Should monuments to the Confederacy be destroyed or removed from public view? | The Tylt

Should monuments to the Confederacy be destroyed or removed from public view?

Statues are coming down. In June, protestors toppled a statue of Jefferson Davis, the president of the Confederacy, in Richmond, VA. (where a statue of Christopher Columbus was destroyed days earlier). When it comes to symbols of the Confederacy, protestors argue maintaining statues and building names glorifies figures who fought to uphold slavery. Others say these symbols are a reflection of America's dark past and argue that although they should not be given a stage for public glorification, they cannot be destroyed entirely. Instead, statues can be removed from public view. What do you think? 

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Along Richmond, VA's manicured Monument Avenue, statues of Confederate leaders stand among pristine trees and a grassy mall. As of June 10, there is one less Confederate statue for passersby to see. Per the Associated Press, protestors destroyed the statue of Confederate President Jefferson Davis. 

Efforts to tear one of the statues down began around 8:20 p.m., but the rope they were using snapped, The Virginian-Pilot reported.
The crowd was frustrated by the Portsmouth City Council’s decision to put off moving the monument. They switched to throwing bricks from the post that held the plaque they had pulled down as they initially worked to bring down the statue.
The Pilot reports that they then started to dismantle the monument one piece at a time as a marching band played in the streets and other protesters danced.

Leaders of the Confederacy actively fought to keep slavery in place. Many feel statues in their honor imply a clear message: that this country and its residents honor the principles these figures upheld. In this light, the destruction of these monuments is long overdue. 

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Others argue these monuments should not be destroyed outright. Rather, local governments can come together to remove Confederate statues from public view so as not to impart glory or appreciation of their legacy. Although some propose putting the statues in a museum to preserve the true nature of the United State's past, others argue a museum imparts its own dignity to the statues. The Atlantic's Graeme Wood offers an alternative solution: 

I would propose a lesson from postwar Germany, whose Nazi predecessors built monuments to themselves so large and ambitious that nothing short of aerial bombing could destroy them. We obliged in some cases. But one of the grandest Nazi dreams—the Nazi Party Rally Grounds in Nuremberg, site of the patriotic reverie Triumph of the Will—is still there, undisturbed. It is about five times the size of Monaco, and near downtown Nuremberg. You can visit it anytime you like.
It is not, however, lovingly maintained. There are no ticket-takers, and no guards in sight. Large portions are overgrown. Chain-link fences make it difficult to reach the central grandstand. On the structures, weeds grow up through cracks between the stones, and almost no signage notes that where you are standing....You can take out your phone, find out where Hitler sat, and go spit or fart in that exact spot. No one cares.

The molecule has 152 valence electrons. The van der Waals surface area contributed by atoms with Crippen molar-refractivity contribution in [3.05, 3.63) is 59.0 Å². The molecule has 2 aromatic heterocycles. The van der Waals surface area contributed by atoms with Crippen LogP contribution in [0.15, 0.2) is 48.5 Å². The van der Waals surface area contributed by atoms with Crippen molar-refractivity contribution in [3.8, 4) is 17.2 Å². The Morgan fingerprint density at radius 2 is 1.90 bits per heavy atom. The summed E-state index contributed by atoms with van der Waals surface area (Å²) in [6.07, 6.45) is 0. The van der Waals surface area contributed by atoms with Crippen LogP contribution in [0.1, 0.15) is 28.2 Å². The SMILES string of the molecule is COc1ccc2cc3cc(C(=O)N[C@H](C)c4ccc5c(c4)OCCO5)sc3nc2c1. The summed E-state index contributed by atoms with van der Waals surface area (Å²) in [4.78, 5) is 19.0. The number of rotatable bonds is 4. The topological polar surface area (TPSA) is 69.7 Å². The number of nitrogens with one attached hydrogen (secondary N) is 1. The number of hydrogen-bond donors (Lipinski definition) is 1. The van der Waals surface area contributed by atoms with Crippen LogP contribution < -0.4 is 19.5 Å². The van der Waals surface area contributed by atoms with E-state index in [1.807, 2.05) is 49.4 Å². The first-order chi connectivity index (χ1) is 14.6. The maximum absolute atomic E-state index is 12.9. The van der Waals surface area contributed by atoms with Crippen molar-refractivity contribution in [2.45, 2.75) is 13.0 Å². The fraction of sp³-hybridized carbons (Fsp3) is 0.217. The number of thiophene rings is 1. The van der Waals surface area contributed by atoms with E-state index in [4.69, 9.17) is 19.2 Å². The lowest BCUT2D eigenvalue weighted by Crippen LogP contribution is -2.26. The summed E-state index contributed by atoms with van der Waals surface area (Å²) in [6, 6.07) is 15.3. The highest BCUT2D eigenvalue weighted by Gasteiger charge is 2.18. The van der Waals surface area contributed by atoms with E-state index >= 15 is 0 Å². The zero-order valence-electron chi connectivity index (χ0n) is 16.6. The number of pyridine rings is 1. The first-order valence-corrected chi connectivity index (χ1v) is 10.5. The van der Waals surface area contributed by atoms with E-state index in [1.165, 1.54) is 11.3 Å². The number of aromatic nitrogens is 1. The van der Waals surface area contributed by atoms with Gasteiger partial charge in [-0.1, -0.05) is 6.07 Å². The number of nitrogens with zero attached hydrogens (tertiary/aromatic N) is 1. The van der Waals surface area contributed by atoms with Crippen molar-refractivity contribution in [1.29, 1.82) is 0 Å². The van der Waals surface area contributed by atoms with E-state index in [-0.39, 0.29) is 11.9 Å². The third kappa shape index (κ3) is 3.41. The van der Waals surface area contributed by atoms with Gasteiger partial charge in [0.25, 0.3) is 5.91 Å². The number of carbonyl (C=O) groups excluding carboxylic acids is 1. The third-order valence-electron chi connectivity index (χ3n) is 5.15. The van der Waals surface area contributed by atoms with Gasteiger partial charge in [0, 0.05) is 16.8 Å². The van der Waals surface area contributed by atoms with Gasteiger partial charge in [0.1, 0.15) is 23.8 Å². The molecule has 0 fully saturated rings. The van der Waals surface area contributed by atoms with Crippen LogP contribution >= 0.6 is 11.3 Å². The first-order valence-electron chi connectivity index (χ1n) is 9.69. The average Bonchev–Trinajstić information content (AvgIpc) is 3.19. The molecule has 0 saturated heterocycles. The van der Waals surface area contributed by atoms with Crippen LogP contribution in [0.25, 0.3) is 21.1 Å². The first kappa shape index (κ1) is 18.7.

Wood's proposal involves regulating these monuments to a forgotten space. Whether overgrown in a field or placed at the bottom of a lake, the statues remain as a reminder of dark history of the U.S., rather than as glorifications of that same history. 

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But as many point out, the construction of Confederate statues spiked during two periods: in the years immediately following the Civil War and during the Civil Rights Movement of the 1950s and '60s. According to NPR's Miles Parks: 

The most recent comprehensive study of Confederate statues and monuments across the country was published by the Southern Poverty Law Center last year. A look at this chart shows huge spikes in construction twice during the 20th century: in the early 1900s, and then again in the 1950s and 60s. Both were times of extreme civil rights tension.

Experts assert the meaning behind these statues:

James Grossman, the executive director of the American Historical Association, says that the increase in statues and monuments was clearly meant to send a message.
"These statues were meant to create legitimate garb for white supremacy," Grossman said. "Why would you put a statue of Robert E. Lee or Stonewall Jackson in 1948 in Baltimore?"

In this light, Confederate statues put up during the 1950s and '60s are nothing but attempts to maintain a social oder of white supremacy, and they ought to be destroyed. 

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There's no question these monuments poison public consciousness, and in this light, some historians maintain the statues should be removed from public spaces, rather than completely destroyed. 

FINAL RESULTS
Culture
Should monuments to the Confederacy be destroyed or removed from public view?
A festive crown for the winner
#DestroyMonuments
#MoveMonuments